A Family Affair

Violist Emmy Tisdel is a guest performer with her parents' Prometheus Trio.

By - Apr 7th, 2016 12:17 pm
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Prometheus Trio, 2015

Prometheus Trio, 2015

The Prometheus Trio completes its season Monday and Tuesday at the Wisconsin Conservatory of Music with a special guest. The trio (pianist Stefanie Jacob, violinist Margot Schwartz and cellist Scott Tisdel) will welcome Emmy Tisdel, daughter of Stefanie and Scott, in her first professional appearance in Milwaukee.

The concert will open with Mozart‘s Trio in E Major, K. 532. Jacob comments that true to his best works, this trio “flows from one gorgeous theme to the next.”

20th century Russian composer Alfred Schnittke (1934-1998) will be featured in two works. His Piano Trio (1992) features a “polystylism” that reflects a preference to compose works in a collage of styles. (Charles Ives used a similar approach.) Scott Tisdel observes the work has “many short sections, often juxtaposed violently, with passages of extreme dissonance and transcendent beauty. The material is never simply repeated; it is always re-cast, re-imagined.”

Emmy Tisdel. Photo by Rosen-Jones Photography.

Emmy Tisdel. Photo by Rosen-Jones Photography.

I personally have been captivated by variations upon a repeating motif that sounds rhythmically like a contemporary, dissonant rephrasing of “Happy Birthday to You” – an ear worm that once heard is difficult to let go.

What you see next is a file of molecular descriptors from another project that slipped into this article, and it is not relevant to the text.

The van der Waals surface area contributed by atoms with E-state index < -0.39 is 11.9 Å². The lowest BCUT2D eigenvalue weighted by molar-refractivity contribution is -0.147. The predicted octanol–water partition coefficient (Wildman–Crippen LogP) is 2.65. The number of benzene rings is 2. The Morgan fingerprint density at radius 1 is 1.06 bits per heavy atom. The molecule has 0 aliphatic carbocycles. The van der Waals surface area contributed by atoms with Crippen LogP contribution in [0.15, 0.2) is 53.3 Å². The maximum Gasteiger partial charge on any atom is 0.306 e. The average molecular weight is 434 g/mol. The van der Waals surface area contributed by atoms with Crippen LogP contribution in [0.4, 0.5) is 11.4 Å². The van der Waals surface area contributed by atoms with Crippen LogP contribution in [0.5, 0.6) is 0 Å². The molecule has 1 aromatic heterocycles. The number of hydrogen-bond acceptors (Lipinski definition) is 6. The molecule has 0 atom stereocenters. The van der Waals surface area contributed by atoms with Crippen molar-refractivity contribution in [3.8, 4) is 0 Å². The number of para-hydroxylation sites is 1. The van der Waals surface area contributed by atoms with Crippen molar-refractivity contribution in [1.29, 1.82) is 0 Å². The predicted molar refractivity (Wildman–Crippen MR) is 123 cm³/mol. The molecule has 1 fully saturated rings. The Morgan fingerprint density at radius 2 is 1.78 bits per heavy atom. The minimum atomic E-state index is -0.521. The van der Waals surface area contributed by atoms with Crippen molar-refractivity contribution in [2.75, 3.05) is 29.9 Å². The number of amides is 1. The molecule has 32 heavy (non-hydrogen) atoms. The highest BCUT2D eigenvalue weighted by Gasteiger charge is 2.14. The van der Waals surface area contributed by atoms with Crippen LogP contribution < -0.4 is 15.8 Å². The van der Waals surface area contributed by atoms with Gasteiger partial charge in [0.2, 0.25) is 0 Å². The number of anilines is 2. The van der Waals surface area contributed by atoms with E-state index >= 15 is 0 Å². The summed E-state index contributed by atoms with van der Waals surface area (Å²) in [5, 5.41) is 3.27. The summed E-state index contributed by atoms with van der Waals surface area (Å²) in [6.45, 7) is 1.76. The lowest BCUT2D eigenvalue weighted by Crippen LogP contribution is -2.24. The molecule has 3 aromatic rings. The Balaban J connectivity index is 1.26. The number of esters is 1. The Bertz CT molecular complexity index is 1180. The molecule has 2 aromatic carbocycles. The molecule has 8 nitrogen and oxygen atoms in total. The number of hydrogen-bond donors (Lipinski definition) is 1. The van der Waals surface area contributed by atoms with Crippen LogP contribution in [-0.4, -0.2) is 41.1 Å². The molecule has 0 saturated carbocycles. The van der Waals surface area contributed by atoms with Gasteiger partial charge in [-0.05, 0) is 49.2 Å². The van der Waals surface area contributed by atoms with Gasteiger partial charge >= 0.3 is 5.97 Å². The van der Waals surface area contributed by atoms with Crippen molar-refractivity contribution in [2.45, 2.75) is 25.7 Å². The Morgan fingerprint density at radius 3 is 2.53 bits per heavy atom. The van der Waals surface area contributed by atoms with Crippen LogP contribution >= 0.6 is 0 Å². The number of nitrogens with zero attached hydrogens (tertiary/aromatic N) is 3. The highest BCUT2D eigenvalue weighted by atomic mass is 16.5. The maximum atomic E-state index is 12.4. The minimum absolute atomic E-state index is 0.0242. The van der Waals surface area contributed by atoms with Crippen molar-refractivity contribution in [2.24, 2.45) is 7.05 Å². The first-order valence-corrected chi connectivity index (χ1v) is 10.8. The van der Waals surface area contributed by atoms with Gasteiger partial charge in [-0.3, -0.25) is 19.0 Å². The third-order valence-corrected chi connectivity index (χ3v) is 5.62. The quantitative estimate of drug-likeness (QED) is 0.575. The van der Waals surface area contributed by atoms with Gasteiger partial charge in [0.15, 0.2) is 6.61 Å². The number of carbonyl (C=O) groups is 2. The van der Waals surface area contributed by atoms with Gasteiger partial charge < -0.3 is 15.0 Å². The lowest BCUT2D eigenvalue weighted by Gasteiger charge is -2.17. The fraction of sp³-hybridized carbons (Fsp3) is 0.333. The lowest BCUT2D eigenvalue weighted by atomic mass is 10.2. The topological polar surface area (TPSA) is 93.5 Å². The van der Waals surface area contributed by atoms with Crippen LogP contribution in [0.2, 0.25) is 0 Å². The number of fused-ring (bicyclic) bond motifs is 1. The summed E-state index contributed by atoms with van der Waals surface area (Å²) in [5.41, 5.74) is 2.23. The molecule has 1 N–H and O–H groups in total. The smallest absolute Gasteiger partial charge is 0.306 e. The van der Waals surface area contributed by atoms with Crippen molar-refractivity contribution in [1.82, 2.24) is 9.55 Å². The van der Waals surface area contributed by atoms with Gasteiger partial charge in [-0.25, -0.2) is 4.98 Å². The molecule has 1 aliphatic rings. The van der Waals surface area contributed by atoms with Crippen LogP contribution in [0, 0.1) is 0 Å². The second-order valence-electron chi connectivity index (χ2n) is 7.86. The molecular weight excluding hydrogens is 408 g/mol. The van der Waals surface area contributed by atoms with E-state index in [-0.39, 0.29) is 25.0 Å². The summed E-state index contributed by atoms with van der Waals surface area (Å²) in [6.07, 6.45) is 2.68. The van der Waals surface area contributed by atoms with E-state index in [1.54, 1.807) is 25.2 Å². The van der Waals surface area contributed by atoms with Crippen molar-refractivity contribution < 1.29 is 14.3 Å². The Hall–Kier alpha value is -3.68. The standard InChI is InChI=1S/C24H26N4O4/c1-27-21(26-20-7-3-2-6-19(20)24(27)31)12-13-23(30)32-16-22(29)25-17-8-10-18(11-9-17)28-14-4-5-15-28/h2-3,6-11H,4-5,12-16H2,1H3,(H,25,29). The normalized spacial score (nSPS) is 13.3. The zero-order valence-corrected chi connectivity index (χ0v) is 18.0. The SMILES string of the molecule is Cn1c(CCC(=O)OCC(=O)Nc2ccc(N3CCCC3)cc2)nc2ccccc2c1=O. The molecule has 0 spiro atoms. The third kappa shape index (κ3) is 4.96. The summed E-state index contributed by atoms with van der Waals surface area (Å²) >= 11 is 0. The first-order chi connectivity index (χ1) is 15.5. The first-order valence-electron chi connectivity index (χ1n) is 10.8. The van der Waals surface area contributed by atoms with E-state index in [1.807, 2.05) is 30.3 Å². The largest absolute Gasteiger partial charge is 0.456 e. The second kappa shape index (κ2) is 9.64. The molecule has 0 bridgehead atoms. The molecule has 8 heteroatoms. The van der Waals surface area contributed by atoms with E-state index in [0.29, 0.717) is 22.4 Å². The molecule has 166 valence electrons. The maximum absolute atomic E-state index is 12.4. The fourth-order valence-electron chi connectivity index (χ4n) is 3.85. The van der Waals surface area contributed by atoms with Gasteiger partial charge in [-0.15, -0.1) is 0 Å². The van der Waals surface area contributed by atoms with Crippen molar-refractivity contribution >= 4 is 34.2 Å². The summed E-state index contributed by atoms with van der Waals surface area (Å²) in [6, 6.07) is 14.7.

Schwartz and Ms. Tisdel will team for a short bit of Schnittke humor, Moz-Art for Two Violins. Beginning with an incomplete fragment of a lost work by Mozart (dutifully catalogued as K. 446), the work also quotes the composer’s 35th and 40th symphonies. Part of the humor comes from the juxtaposition of the two violins. “If you listen to the parts by themselves, you can tell that it is Mozart,” Ms. Tisdel explains. “But when you put them together in the way that Schnittke arranged it, it’s a lot of fun.”

Johannes Brahms has long been a favorite for the Prometheus. The concert highlight will feature his Piano Quartet in C minor, Op. 60. Ms. Tisdel will join the Prometheus on viola. Her viola studies have been strategic as an extra viola player is often needed: “I get to fill in chamber groups and play chamber music with a lot of people,” she says.

Ms. Tisdel calls the Brahms piano quartet a “magnificent” work. “C minor is a hugely dramatic key. After Beethoven, composers reserved a lot of their darkest moments for the key.” In this quartet, she adds, “themes switch from major to minor (offering) an incredible contrast between darkness and light.”

Ms. Tisdel will begin her Master’s degree work this fall at Rice University. This concert “is incredibly special for me” she says. “It feels symbolic to have a professional concert where I grew up with my parents at this point in my life.”

I have heard Ms. Tisdel a number of times in more informal settings and look forward to this “debut.”

The Prometheus Trio will perform Monday, April 11th and Tuesday, April 12th at 7:30 p.m. at the Wisconsin Conservatory of Music on 1584 N. Prospect Ave. For ticket information see the WCM website or call (414) 276-5760. Additional evening parking is available at Milwaukee Eye Care, 1684 N. Prospect Ave. (at Brady St).

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